Further Reflections on an Action Learning Intervention

This post represents a further reflection on the action learning intervention undertaken by Dr. Rod Waddington in South Africa.  It follows on from my previous reflections on the values differences between narcissism and action learning.

In another earlier post, I highlighted the need to support mindfulness training with organisational interventions designed to address things like over-work, lack of agency, managerial style and toxicity.  This was the perspective of the union body in the UK and the Mindful UK Report.   Now I turn to ways that mindfulness could strengthen an action learning intervention that did address these identified issues.

In the current reflection, I want to highlight the role that mindfulness could play in enhancing the outcomes of the action learning intervention by focusing on self-awareness and resilience.

Mindfulness strengthening self-awareness

One of the outcomes that Rod’s intervention in an education setting in South Africa had in common with Dr. Diana Austin’s intervention in a health setting in New Zealand, is the personal disclosure by participants of what they were experiencing and feeling and what contributed to their pain and suffering.  In the case of the college, the disclosure related to the style of management and the toxicity of the workplace; in the health setting, midwives identified the lack of support that they received following a critical incident.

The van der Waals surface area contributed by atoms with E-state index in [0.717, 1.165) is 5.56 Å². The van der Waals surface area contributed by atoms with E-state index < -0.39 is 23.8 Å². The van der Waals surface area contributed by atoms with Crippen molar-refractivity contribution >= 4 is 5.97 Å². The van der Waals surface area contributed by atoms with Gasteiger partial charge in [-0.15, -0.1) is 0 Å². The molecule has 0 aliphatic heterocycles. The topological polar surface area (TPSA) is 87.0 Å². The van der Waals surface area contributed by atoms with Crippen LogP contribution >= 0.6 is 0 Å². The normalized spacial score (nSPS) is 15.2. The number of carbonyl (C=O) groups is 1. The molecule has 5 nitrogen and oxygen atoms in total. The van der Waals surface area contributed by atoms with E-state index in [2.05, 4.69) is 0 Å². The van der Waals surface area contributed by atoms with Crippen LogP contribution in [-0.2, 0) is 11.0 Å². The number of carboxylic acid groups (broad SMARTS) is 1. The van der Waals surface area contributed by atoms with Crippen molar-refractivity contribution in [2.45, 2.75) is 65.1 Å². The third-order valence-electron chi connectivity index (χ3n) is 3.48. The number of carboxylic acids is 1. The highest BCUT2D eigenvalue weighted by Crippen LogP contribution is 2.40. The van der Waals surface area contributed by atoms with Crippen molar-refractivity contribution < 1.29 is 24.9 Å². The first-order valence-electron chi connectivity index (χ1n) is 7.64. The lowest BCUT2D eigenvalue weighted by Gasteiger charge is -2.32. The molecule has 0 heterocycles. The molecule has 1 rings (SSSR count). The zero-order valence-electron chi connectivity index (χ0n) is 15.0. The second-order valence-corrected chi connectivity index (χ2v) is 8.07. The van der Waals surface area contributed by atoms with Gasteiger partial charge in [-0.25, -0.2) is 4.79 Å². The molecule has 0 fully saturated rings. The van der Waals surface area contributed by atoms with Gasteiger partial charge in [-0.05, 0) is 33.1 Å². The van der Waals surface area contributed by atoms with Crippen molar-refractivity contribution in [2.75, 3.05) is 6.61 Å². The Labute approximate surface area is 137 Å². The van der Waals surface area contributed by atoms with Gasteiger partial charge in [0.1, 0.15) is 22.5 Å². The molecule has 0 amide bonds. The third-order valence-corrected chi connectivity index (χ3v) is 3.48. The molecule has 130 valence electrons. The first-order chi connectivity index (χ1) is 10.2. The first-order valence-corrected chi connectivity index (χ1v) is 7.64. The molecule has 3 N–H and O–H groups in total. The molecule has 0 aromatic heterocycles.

In both cases, participants had suffered in silence and not shared with others what was happening for them – they were engaged in a “conspiracy of silence”.  The collaborative environment provided by action learning enabled them to feel safe and to be open about what they really thought and felt.

If mindfulness training had preceded these interventions, participants could be more aware of themselves and more willing to share at a deeper level. Mindfulness brings with it self-awareness and increased insight into factors impacting thoughts, feelings and reactions.  Participants would also be better placed to support each other through the disclosure experience.

Mindfulness strengthening resilience

If participants in an action learning program had been exposed to mindfulness over a reasonable period and had undertaken regular practice, they would have brought a higher level of resilience to the action learning intervention.  This, in turn, would contribute to the ability to sustain the outcomes of the intervention as participants would be better able to manage setbacks and difficulties.

The potential contribution of mindfulness for an action learning intervention

As potential participants in an action learning intervention grow in mindfulness through meditation training, they bring to the intervention a greater capacity to contribute openness and honesty, make the most of the opportunities for increased agency and contribute to the sustainability of the intervention through their enhanced resilience.

By Ron Passfield – Copyright (Creative Commons license, Attribution–Non Commercial–No Derivatives)

Image source: courtesy of Quangpraha on Pixabay

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Reflections on an Action Learning Intervention